Hot answers tagged terminology
That gadget actually combines TWO different functions: SLATE which is the lower portion that identifies Scene / Take / Roll, etc. in written form so that the camera(s) can document exactly what this clip is. Without that information editing would be an absolute nightmare for big productions. CLAPPER which is the part at the top. Essentially two sticks that ...
You don't need another term. Live Action is the accepted term for differentiation between, well, live action film and other kinds of movies, such as animation/3D films. It's also used consistently for this purpose, e.g. the Oscars use it in their category names: Short Film (Animated) Short Film (Live Action) Conversely, I have never seen this term ...
I can't cite any authority, but the term I've used and heard most often is handles. It's not just used for live shots, but refers to any trimmable material that allows for transition points to be adjusted, etc. In your example I'd say "this clip requires 10-frame handles".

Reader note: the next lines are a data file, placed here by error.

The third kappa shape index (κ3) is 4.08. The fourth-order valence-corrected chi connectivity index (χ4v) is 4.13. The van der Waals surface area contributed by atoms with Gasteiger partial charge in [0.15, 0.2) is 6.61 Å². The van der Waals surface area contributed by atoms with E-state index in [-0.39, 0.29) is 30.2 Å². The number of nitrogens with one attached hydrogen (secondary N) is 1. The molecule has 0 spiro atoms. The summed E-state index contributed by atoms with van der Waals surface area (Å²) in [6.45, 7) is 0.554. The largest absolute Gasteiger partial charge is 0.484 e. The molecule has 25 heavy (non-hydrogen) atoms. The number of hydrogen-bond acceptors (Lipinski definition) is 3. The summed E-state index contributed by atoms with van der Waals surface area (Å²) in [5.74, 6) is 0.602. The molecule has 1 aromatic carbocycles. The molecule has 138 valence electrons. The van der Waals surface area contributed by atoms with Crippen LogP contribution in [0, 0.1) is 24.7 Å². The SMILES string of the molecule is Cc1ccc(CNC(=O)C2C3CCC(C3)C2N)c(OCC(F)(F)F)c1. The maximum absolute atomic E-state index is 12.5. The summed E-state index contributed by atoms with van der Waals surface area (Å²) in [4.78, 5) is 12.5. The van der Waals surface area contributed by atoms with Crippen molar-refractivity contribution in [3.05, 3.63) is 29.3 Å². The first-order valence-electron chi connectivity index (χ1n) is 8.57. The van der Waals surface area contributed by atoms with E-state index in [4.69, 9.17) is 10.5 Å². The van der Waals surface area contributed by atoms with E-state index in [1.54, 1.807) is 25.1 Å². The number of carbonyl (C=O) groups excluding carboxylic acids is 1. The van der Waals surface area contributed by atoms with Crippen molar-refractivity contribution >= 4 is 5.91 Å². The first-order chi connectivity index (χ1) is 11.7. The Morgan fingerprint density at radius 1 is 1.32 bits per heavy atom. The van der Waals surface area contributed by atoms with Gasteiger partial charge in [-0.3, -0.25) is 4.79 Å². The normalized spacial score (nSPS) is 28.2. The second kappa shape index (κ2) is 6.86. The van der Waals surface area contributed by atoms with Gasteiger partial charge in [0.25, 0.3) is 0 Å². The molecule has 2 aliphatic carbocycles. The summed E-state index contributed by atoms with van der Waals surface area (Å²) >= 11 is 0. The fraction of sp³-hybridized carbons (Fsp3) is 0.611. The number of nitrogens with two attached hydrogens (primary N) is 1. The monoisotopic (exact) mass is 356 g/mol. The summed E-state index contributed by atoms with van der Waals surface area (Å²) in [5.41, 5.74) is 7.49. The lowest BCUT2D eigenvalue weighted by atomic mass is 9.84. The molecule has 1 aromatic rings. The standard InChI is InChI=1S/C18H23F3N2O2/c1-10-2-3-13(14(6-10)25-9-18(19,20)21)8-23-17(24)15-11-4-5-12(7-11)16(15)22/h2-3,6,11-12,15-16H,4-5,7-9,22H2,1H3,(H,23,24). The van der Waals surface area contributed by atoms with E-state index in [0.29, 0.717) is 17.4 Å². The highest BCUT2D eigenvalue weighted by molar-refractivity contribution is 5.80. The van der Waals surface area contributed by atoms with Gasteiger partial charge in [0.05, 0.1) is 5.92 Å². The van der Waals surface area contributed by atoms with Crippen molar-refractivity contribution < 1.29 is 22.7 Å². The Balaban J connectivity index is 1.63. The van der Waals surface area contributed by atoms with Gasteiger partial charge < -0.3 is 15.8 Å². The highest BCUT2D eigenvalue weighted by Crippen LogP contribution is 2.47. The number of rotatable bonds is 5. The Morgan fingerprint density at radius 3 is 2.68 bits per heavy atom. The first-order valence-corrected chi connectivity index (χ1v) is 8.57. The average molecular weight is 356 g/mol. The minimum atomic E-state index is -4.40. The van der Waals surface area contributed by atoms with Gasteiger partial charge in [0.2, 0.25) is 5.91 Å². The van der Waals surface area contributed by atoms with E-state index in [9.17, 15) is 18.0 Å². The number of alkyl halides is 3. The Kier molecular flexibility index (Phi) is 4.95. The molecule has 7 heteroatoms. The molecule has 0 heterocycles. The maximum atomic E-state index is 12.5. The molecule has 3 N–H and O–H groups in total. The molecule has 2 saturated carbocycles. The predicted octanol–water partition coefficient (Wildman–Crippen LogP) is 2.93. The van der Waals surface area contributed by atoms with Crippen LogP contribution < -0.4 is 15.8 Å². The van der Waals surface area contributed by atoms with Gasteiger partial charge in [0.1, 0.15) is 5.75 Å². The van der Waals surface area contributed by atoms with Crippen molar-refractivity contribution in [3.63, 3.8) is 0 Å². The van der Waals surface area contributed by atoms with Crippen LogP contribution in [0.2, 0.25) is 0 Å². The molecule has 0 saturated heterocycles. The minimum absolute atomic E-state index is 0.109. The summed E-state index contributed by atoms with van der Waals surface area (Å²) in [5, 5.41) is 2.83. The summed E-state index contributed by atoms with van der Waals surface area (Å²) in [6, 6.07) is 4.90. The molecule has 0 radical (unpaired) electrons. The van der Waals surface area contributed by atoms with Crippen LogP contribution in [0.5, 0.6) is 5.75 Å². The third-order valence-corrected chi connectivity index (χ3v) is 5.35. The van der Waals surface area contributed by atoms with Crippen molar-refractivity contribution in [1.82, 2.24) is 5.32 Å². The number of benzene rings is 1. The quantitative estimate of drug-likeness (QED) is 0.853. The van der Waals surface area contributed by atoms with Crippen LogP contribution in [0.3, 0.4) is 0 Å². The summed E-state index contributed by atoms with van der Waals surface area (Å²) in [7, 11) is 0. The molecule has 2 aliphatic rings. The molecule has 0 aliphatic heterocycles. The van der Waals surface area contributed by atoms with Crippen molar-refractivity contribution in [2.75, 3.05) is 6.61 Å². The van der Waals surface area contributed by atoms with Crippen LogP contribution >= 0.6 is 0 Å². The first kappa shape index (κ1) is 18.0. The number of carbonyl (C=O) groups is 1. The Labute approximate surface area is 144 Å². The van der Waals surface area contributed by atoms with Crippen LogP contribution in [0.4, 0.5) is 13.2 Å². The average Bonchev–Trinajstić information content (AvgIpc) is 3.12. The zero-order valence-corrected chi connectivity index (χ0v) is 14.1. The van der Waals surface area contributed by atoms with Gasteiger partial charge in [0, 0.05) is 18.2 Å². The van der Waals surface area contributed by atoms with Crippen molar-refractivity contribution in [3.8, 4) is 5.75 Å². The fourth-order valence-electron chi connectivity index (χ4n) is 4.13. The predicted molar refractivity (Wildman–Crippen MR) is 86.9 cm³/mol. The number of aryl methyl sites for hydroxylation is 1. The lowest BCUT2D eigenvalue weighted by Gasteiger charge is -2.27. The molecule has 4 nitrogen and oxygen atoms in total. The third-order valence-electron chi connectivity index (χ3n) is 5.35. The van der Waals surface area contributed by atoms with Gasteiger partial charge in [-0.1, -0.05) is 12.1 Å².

Terminology In theory, a camcorder is a video camera that also records video. A long time ago, this was an important distinction, since movie cameras (which are analog and record to film) and other now somewhat obsolete cameras didn't have inbuilt recording capabilites. (DISCLAIMER: opinionated paragraph ahead!) This distinction doesn't really matter ...
The only other candidate that comes to mind is photographic, as used in the same sense as in Principal Photography. And photography does literally mean the capture of light. Only hitch is that photography in lay use is firmly associated with the capture of still images.
No, there is no BETTER term. But if you really require a DIFFERENT word (for undisclosed reasons), you could perhaps re-define the term "Cinéma vérité". If we had some clue about the motivation for needing a different term, we may have a better idea how to respond.
I have heard the term padding but don't know if it's a standardized term From The Art of The Edit: To allow time for a good transition, instruct your talent to fix a gaze on the camera for two seconds before and several seconds after a narration. A quick, sideways glance for approval, a swallow or a lick of the lips before or after speaking may be ...
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